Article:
Donald focuses on Ravel's masterpieces of the 1920s and early 30s: a prolific period cut cruelly short by degenerative brain disease.
Donald Macleod explores Ravel's masterpieces of the 1920s and early 30s - a prolific period cut cruelly short by degenerative brain disease.
Ravel is a musical genius ... with an image problem. Thanks to the efforts of Torvill and Dean (not to mention Bo Derek and Dudley Moore), his is a place in popular culture unmatched by any composer of the 20th century. And all for a piece, Boléro, that he joked to friends "had no music in it" ... Compared to his fellow musical "impressionist" Debussy, Ravel's music is sometimes unfairly characterised as rather shallow - all brilliant artifice and sumptuous detail, but no heart. That reputation's not helped by the man himself. Famously private, Ravel projected the image of a rarefied dandy, whilst keeping his own private emotional world a tightly-kept secret. This week, Donald Macleod seeks to break through the shell of this musical enigma to discover the vast depths beneath.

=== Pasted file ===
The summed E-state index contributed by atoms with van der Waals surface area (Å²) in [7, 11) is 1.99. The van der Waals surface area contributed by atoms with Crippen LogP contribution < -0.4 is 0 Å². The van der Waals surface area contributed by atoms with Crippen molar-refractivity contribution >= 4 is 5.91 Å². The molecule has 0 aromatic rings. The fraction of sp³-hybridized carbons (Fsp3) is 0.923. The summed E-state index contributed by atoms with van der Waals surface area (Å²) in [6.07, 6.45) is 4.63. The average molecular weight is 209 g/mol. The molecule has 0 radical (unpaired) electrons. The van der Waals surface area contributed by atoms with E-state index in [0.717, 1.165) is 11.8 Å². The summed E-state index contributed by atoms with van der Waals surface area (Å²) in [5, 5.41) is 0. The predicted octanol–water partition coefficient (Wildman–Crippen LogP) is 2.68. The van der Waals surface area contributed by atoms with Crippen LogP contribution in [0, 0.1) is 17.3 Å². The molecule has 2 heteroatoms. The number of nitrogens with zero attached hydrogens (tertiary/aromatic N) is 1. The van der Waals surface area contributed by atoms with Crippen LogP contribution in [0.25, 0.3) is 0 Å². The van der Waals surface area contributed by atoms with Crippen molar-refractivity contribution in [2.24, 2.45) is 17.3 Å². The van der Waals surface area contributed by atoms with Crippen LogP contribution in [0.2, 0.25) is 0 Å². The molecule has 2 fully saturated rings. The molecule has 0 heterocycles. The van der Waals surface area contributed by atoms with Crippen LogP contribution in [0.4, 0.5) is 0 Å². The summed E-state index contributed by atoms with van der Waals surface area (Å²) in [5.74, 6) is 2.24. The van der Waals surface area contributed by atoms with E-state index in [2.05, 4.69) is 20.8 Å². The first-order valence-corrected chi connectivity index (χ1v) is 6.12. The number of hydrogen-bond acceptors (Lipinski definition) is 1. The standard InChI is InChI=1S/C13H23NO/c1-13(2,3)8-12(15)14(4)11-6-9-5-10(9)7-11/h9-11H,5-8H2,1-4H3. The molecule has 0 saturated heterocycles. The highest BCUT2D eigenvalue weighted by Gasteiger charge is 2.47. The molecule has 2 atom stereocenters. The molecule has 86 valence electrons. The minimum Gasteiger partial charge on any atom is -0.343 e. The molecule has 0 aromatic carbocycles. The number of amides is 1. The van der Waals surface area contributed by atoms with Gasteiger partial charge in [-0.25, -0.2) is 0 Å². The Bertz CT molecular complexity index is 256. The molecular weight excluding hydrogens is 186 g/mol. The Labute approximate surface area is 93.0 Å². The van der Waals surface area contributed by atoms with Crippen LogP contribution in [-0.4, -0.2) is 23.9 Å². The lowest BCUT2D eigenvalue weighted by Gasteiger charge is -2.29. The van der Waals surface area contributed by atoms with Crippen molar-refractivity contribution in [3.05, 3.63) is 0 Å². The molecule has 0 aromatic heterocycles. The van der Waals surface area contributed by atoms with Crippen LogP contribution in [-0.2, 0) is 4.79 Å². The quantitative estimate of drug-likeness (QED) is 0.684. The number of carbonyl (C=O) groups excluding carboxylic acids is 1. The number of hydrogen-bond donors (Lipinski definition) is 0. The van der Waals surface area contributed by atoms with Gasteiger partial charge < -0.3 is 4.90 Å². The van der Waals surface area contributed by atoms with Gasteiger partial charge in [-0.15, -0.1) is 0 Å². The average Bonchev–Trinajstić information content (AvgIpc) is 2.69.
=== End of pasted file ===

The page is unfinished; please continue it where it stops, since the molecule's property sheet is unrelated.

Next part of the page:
In the 1920s Ravel seemed to be at the very height of his powers, cementing his place as France's leading composer after the deaths of Debussy and Fauré. Yet his place at the top of the musical firmament was to be cut tragically short, as a neurological disorder slowly and cruelly took away his mental and physical capabilities - leaving Ravel with music in his head that he couldn't physically write. Donald Macleod explores Ravel's last works, ending with a radical new performance of Boléro by the Belgian orchestra Anima Eterna.
Fumio Hayazaka: Rashomon (extract)
Boston Symphony Orchestra
Seji Ozawa, conductor
Don Quichotte à Dulcinée
Gerald Finlay, baritone
Julius Drake, piano
Jos van Immerseel, conductor.
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